Indeed, watermelon can add a reddish appearance to your poop when not 100% digested. While this may not be much to be concerned about, you should show restraint when other side-effects of overeating watermelon, like diarrhea, start to show up. Various other fruits like avocadoes and blueberries can impact your stool color too. However, if this ‘color’ results from bleeding, it might be time to look at other possibilities like peptic ulcers and hemorrhoids. The best diet for you to try out to ensure healthy poop is the Mediterranean diet, among others.
Sinking your teeth into those fresh watermelon slices on an exceptionally hot day is almost therapeutic for us all.
Maybe you’ve noticed that every time you satiate your watermelon cravings, it creates an after-effect on your poop.
This is a very natural process that isn’t simply limited to watermelons but can be observed when eating many fruits and vegetables.
Even foods with artificial coloring can give this effect to your poop.
In fact, in this day and age, there are even glitter pill businesses purely set up to make your poop sparkle!
Why does watermelon make your poop red? Are there side effects to overeating watermelon? What other foods can affect the color of your stool? Can the red color in your poop mean blood? What are the best diets out there for healthy bowel movements?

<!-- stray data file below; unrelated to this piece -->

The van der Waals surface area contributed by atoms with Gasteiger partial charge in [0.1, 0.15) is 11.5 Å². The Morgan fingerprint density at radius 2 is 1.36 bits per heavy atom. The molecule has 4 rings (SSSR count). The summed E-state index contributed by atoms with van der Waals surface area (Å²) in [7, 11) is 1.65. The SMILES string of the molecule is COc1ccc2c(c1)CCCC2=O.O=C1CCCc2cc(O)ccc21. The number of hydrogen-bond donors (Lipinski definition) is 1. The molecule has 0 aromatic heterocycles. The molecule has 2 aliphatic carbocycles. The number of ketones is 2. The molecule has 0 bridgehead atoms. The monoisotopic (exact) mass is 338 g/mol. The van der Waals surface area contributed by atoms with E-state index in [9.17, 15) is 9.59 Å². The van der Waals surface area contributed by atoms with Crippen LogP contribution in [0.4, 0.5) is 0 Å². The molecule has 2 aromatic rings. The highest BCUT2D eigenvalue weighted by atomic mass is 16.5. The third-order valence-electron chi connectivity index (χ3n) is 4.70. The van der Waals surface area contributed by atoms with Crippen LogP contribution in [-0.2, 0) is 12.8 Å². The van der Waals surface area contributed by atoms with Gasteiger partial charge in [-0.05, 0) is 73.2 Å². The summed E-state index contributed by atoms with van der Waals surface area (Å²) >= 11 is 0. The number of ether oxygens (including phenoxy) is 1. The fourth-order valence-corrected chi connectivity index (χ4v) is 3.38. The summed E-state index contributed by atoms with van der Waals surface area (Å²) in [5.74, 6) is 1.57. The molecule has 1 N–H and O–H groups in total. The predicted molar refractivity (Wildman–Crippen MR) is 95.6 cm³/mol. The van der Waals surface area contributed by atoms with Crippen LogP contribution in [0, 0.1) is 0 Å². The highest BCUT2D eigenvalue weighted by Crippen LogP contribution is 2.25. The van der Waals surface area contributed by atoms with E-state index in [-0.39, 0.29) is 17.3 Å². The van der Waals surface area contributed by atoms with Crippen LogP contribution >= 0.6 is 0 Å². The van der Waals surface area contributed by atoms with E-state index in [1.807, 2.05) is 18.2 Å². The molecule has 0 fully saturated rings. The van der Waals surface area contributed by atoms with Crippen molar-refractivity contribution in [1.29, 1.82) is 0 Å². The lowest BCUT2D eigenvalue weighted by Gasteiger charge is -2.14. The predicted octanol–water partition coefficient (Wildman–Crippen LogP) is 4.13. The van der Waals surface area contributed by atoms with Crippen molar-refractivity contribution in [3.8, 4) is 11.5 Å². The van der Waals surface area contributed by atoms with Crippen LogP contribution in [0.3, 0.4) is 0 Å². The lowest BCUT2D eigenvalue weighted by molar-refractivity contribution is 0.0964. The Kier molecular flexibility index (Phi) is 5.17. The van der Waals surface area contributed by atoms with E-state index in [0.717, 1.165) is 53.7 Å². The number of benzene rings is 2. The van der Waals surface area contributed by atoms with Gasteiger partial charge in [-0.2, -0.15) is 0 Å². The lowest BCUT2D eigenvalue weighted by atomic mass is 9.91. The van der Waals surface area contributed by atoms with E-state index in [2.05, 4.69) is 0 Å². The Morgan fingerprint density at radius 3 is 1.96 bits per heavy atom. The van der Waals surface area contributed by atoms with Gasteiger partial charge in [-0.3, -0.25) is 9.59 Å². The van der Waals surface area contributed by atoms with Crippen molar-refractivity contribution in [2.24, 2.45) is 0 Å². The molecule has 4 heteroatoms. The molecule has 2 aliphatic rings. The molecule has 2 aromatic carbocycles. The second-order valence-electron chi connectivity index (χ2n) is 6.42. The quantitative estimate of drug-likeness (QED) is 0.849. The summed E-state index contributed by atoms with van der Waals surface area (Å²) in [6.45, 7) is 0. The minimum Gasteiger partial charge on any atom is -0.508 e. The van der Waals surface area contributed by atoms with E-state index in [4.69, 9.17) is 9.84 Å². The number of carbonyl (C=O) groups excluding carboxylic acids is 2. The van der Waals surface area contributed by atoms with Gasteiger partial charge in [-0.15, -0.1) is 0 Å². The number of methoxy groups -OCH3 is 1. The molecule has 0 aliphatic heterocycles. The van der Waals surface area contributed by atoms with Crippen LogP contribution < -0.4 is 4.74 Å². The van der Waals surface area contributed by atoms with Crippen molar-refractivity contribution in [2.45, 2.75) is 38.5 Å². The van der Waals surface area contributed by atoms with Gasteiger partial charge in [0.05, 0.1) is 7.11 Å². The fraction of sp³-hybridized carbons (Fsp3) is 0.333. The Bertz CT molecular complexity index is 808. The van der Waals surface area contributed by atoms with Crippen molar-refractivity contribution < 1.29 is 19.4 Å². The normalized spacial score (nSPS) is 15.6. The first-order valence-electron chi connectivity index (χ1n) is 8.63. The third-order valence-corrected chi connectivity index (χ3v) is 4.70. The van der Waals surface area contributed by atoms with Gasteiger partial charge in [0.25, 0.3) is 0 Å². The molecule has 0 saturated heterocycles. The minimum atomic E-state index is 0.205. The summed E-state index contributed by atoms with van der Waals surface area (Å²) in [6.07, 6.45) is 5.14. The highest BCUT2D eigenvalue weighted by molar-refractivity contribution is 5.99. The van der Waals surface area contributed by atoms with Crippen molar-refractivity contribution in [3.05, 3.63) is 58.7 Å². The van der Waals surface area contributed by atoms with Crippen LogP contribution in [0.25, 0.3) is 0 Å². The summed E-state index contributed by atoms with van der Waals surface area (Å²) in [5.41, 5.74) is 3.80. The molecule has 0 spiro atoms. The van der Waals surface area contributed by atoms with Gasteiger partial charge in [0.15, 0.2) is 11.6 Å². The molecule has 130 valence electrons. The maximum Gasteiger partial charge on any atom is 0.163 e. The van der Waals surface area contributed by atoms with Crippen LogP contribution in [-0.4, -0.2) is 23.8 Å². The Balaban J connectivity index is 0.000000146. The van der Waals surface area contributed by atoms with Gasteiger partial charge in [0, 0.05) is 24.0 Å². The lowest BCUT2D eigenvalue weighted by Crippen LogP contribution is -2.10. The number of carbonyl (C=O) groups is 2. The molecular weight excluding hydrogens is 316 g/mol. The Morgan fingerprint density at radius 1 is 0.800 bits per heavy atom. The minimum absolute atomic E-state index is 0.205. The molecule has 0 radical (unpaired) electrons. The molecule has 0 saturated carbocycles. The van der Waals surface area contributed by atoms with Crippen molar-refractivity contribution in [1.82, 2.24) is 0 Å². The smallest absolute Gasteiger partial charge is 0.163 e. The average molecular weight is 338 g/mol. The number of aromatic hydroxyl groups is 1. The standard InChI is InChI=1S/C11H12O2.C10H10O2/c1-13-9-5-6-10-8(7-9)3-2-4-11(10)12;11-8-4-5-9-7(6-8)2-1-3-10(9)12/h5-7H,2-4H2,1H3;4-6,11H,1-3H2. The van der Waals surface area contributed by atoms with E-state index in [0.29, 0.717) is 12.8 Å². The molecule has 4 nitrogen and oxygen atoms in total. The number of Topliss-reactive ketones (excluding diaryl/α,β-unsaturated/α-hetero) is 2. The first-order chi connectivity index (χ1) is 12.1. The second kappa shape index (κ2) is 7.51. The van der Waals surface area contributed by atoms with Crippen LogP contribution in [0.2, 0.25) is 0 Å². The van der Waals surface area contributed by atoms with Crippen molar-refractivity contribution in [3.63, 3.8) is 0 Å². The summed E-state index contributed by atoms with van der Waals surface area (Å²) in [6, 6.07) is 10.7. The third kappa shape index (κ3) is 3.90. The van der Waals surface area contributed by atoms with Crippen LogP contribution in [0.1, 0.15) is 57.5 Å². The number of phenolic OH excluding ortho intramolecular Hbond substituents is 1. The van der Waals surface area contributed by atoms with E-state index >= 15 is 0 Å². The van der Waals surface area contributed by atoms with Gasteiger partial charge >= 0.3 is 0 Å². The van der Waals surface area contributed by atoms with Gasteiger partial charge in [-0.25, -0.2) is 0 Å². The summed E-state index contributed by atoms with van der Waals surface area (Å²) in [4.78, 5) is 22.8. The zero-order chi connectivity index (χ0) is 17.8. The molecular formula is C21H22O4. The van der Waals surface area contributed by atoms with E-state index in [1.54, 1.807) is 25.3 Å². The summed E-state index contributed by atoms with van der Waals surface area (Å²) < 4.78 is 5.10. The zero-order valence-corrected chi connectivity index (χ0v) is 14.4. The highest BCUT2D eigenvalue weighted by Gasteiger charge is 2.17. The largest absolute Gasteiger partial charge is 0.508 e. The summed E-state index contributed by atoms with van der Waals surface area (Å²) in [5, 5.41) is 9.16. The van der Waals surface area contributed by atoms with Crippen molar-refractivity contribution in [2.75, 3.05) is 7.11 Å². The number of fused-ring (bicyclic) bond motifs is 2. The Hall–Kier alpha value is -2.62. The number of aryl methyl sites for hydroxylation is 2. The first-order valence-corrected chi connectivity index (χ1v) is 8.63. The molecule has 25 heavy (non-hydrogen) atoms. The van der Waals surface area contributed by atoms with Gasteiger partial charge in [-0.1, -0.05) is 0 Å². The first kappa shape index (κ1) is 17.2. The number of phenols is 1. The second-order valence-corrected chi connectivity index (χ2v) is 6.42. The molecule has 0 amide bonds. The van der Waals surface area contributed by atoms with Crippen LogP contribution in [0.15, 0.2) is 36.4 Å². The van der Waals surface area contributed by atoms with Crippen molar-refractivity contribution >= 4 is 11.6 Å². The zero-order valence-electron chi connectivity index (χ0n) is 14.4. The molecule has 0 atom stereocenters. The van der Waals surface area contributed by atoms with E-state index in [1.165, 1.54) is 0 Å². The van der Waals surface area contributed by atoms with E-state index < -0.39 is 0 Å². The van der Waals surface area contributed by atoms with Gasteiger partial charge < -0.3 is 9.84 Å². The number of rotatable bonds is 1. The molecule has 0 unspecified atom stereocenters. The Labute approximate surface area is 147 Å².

Table of Contents
Can watermelon make your poop red and why?
If you notice red stool after having a few slices of watermelon, you may be startled at first.
But with a quick and simple google search, you’ll find out that this color is barely anything to worry about.
And yes! there’s an entirely logical scientific explanation for this.
The squishy watermelon pulps can sometimes slide through your stomach and intestines without getting much involved in the digestion process.
So, this will in turn add a blotchy reddish look to your poop that may appear as blood at first glance.
Reddish-poop caused by watermelon is mostly only common among babies and children.